Australia chaired a meeting of G20 finance ministers and central bank governors in Sydney over the weekend to talk about the challenges facing the global economy. One of the fundamental problems is finding the funding for needed infrastruture investment estimated by the McKinsey Global Institute at $3.2 trillion annually or about $57 trillion between 2013 and 2030.
Governments need the private sector to invest in infrastructure. The problem is not a shortage of capital, but making the investment climate attractive to business. Business will only get involved if the projects are economically viable and the risk is manageable so that a reasonable rate of return can be expected. The goal of the Sydney meeting is to find similar ways to break down regulatory barriers and other disincentives for investors.
As a recent example of what governments can do, in the United States where building a new transmission line can take up to 20 years because of regulatory requirements, low cost private funding is readily available for transmission line projects, but only after the necessary regulatory requirements have been met. To simplify and streamline the regulatory process for transmission lines on Federal lands, in October, 2009 nine Federal agencies signed a memorandum of understanding to increase their coordination. The Obama administration has also announced pilot projects to streamline the permitting of transmission lines in order to speed up integration of renewables.
I blogged about McKinsey Global Institute's (MGI) research into construction productivity back in 2012 after a presentation at an international infrastructure conference. The results of this research are encapsulated in a recent report where MGI has estimated that $57 trillion in infrastructure (roads and highways, rail, ports and seaports, electric power, water and waste water and communications) investment will be required from 2013 through 2030 ($3.2 trillion per year) just to support the projected growth in the world economy, estimated at 3.5% growth in world GDP annually. This is about 60% more than the $36 trillion that was spent over the past 18 years, but it still is not sufficient to address some of the major backlogs in infrastructure maintenance in developed economies, the infrastructure development goals of the emerging economies, or the cost of making the world's economies more resilient to climate change.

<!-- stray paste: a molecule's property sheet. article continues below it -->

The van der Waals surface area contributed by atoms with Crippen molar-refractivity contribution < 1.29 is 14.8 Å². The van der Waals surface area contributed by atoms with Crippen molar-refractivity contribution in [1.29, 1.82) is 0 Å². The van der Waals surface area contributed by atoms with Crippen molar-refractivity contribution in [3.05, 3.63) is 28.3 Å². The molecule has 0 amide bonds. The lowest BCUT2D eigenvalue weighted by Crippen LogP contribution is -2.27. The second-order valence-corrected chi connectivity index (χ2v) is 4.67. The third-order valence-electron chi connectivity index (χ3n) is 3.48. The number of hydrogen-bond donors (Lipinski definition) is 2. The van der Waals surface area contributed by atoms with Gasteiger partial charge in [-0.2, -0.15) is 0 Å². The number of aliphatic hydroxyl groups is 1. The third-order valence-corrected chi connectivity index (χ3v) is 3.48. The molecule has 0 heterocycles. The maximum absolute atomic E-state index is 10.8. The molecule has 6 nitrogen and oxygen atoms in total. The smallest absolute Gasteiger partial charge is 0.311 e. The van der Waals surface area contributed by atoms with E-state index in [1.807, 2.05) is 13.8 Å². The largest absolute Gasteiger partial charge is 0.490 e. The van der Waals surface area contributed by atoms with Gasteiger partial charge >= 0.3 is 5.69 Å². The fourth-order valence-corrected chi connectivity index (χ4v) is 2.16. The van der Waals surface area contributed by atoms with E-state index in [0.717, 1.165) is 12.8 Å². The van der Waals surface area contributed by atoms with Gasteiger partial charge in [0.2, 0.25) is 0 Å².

If the world does not invest in infrastructure, this will create a drag on the world's economy that will slow GDP growth especially in emerging economies. Slower growth in GDP means lower employment. MGI estimates that every 1% of of GDP that is invested in infrastructure translates into, for example, 3.4 million direct and indirect jobs in India, 1.3 million in Brazil, 700,000 in Indonesia or 1.5 million in the United States.
MGI makes a case that it is possible to reduce the cost of infrastructure while at the same time improving its quality. MGI estimates that if world's infrastructure owners were to adopt proven best practice to improve construction productivity which has been stagnant for the past 20 years in some of the world's most important economies (US, EU, Japan, Korea) it would be possible to save 40% of the total cost of infrastructure (not including telecom). This amounts to savings of about $1 trillion per year or a 60% improvement in infrastructure productivity. To arrive at this conclusion MGI has analyzed 400 case studies of best practices - projects that used what is currently recognized as best practices. So this does not require new and untested technology and business practices, this means applying what we already know.